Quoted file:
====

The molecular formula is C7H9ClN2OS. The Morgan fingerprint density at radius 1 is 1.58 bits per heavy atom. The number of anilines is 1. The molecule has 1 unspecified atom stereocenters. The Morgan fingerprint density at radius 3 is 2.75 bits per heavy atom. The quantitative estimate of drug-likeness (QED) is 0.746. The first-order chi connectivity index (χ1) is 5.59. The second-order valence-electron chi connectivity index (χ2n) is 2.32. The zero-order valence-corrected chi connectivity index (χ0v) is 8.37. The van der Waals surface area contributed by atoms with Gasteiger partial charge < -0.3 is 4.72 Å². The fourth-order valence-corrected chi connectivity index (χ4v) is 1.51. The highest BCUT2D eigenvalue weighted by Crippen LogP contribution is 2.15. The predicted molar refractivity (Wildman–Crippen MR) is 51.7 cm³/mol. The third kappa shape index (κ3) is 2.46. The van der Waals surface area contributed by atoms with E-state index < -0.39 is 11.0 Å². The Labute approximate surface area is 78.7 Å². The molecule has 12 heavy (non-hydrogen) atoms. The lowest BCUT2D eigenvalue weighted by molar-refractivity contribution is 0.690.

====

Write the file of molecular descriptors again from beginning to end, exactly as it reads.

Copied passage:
The molecular formula is C7H9ClN2OS. The Morgan fingerprint density at radius 1 is 1.58 bits per heavy atom. The number of anilines is 1. The molecule has 1 unspecified atom stereocenters. The Morgan fingerprint density at radius 3 is 2.75 bits per heavy atom. The quantitative estimate of drug-likeness (QED) is 0.746. The first-order chi connectivity index (χ1) is 5.59. The second-order valence-electron chi connectivity index (χ2n) is 2.32. The zero-order valence-corrected chi connectivity index (χ0v) is 8.37. The van der Waals surface area contributed by atoms with Gasteiger partial charge < -0.3 is 4.72 Å². The fourth-order valence-corrected chi connectivity index (χ4v) is 1.51. The highest BCUT2D eigenvalue weighted by Crippen LogP contribution is 2.15. The predicted molar refractivity (Wildman–Crippen MR) is 51.7 cm³/mol. The third kappa shape index (κ3) is 2.46. The van der Waals surface area contributed by atoms with E-state index < -0.39 is 11.0 Å². The Labute approximate surface area is 78.7 Å². The molecule has 12 heavy (non-hydrogen) atoms. The lowest BCUT2D eigenvalue weighted by molar-refractivity contribution is 0.690.